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May 16, 2024 - 2 minute read - Comments

Broadcom and VMware

I had just read an article regarding the current state of Broadcom and the VMware saga. It seemed like a good topic for the May 2024 talk, as the regular cadre uses VMware products in their professional life, and some in their personal life. The recent changes in everything VMware related had left all of us in a somewhat uncertain about the future frame of mind.

Needless to say, when I saw the announcement that VMware Workstation Pro (and Fusion Pro) would be free for personal use or for an annual subscription, I thought this might be of interest to the group. I had not counted on the rather entertaining discussion I read in The Worst Website In The Entire World. So after starting to read the article, I thought it would be more intereesting to try it out in a group setting, with little expectation of success.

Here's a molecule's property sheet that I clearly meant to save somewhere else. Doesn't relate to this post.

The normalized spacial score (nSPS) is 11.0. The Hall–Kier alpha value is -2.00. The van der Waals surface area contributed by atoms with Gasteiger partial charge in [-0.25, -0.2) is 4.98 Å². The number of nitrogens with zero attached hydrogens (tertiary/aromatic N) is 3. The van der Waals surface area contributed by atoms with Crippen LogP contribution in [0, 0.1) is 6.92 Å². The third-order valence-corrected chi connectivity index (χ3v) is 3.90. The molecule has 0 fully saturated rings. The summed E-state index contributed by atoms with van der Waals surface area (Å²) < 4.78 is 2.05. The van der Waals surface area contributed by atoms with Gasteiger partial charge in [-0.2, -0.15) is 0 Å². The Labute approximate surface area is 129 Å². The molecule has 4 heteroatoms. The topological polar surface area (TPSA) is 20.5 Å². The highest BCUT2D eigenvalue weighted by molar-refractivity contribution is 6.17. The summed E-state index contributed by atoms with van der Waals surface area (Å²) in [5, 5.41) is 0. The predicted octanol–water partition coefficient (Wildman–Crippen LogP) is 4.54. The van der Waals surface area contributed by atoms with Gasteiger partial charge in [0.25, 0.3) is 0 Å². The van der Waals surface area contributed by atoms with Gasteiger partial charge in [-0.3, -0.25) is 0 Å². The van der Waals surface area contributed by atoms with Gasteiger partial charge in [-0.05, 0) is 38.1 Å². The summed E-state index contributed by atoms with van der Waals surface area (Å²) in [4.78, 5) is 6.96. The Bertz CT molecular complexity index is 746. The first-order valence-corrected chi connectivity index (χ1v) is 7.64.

Little did I realize that it would be as “entertaining” as it was. After a lot of messing around with the instructions (they are not all that easy to follow), I did end up with a linux copy and a MacOS copy. I do not have a Windows mased system to try it on, but I might just see about that, just to see if the experience is the same across the board. I tried the Linux one on FedoraCore39, but it failed to install - specifically the necessary kernel modules. Apparently that is such a “well known” thing that there is a dedicated github project that has modified modules to use for the installation. Apparently if you are not Ubuntu or RHEL, it does not install cleanly. I have not tried either yet, but I might do so if I feel like it.

I also tried the MacOS version after the talk. It installs cleanly and runs, but it only runs ARM binaries on my M1 mini, so that was disappointing, but not terribly unexpected. I guess I can try some ARM based distros on it, but that might be a while, as I have no reason to at this time.

VMware Fusion Pro

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